1.  Post-Soviet Countries.  The Academy was founded in 1987 when enormous changes were occurring in countries in Eastern Europe. Much has changed since 1991 when the Soviet Union collapsed, and on June 13, 2020, the Academy conducted a presentation that traces how Poland is attempting to recover from domination by the former Soviet Union.

You may access Dr. Marek Chodakiewicz‘ presentation titled “Losing My Country Twice and Finding it Once” at the American Academy of Distance Learning’s YouTube channel. 

Even before the collapse of the Soviet Union, communist parties in Poland negotiated access to power by representatives of Solidarity. In the ensuing thirty years, Poland has reaffirmed its identity as an independent nation and is designing its foreign policies in recognition of a resurgent Russian Empire.

2. Webcasts: The Academy is focused also on fostering understanding of forces contributing to the high cost and the decline of higher education in the Liberal Arts and how the “dumbing-down” of our educated citizens imperils the future of the United States. By means of Internet delivered Webcasts, the Academy provides a public space for discussion of important subjects. Here are links to previous Webcasts.

Teaching History of Western Civilization

Presentations on the theme “Loss of Country.” These presentations address how countries can be “lost,” by invasion and defeat in war, revolution as in 18th century France and by failure to educate its youth. The first three may be accessed on YouTube.com by going to “American Academy of Distance Learning.”

3. Zoom Discussions:

April 13, 2021Writing & The National Interest

As the United States undergoes transition from one President who advocated the American national interest to a successor who emphasizes global responsibility, we can look to fiction—novels—for leaders, “heroes” even. Even though we need “heroes’–even imagined Epic Heroes—to nourish our spirit, they are hard to find in American civil society.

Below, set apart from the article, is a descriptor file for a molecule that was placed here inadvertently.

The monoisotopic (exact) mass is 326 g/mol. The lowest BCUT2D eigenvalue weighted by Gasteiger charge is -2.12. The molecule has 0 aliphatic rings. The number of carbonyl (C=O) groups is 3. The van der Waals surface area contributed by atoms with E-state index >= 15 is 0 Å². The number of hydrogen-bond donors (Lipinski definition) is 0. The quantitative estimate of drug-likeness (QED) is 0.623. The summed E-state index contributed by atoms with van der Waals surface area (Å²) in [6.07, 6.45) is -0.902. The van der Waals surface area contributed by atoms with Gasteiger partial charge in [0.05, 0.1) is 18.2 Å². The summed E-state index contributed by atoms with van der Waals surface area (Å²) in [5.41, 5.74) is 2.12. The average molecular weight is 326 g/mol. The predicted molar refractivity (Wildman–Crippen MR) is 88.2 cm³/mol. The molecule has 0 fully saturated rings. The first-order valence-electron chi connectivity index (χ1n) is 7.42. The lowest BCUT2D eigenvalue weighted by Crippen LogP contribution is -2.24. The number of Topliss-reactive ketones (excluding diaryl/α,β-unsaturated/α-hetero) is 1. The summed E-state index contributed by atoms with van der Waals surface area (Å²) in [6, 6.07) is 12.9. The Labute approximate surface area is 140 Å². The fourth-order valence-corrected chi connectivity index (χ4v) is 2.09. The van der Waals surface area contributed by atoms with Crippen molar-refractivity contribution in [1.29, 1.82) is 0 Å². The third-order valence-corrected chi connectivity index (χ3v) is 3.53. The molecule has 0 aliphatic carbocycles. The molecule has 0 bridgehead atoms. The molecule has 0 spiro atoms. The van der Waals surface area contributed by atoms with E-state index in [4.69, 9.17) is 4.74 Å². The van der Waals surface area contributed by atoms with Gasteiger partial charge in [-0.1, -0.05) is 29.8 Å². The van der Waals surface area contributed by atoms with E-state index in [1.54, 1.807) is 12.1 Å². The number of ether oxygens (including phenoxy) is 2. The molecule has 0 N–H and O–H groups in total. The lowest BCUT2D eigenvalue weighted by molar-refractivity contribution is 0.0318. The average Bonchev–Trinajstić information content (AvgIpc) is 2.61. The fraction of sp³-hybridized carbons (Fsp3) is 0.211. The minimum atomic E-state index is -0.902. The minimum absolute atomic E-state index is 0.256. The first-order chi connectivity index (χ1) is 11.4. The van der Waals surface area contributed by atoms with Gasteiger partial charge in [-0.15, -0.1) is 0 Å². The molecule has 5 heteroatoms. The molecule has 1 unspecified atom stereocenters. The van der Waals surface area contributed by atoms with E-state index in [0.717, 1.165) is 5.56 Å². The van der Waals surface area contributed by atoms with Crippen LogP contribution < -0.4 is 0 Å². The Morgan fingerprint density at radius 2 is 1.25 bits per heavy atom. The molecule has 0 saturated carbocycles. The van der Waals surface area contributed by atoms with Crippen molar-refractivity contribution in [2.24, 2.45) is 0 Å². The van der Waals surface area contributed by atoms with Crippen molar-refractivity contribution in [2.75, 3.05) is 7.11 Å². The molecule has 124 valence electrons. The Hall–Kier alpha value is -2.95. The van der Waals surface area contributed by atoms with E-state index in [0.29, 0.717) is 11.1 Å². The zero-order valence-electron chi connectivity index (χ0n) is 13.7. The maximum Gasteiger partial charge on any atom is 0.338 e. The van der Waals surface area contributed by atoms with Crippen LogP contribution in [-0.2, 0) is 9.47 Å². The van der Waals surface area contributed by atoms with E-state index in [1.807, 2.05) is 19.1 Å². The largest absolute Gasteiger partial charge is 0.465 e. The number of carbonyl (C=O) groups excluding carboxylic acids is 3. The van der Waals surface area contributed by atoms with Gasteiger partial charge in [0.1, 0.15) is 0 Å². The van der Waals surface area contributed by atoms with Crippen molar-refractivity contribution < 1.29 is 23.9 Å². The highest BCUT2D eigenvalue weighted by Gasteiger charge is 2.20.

“The epic hero starts out as an ordinary person, contemporary with his time. However, as the story unfolds, the epic hero becomes more apparent. He’s noted for quick-thinking, selflessness and/ or endurance. While the epic hero is usually on a physical journey, his inner journey is just as interesting to explore. When this hero comes face to face with evil, he must first fight the inner battle.”

A few heroes in 20th century novels come to mind.

Allen Drury’s first novel Advise and Consent, features the dogged effort of Senator Seabright Cooley of South Carolina to block the nomination of a Secretary of State who once had been a member of the Communist Party. 

Professor Tom Kemme writes that “Drury believed that the Soviet Union led an international totalitarian communist movement whose ultimate goal was world domination and that communists were willing to achieve that goal by whatever moral, immoral, or amoral means worked, including propaganda, lies, subversion, intimidation, infiltration, betrayal, and violence. A Drury thesis was that American liberalism contributed to communism’s incremental success in its war against American democratic capitalism.” 

Another, more recent, example of an “epic hero” is Jack Ryan in Tom Clancy’s Patriot Games (1987), Clear and Present Danger (1989), and The Sum of All Fears (1991).

In a search to find other novelists who write about American politics from the perspective of Tom Clancy or Allen Drury, I asked some of my conservative colleagues who have written novels to address the need for good story telling and engage them in a Zoom discussion of their novels.

4. Recorded Lectures: Some three hundred lectures were recorded by “Founding Faculty” of Yorktown University and experts who participated at university events. Here are representative recordings from that Archive.

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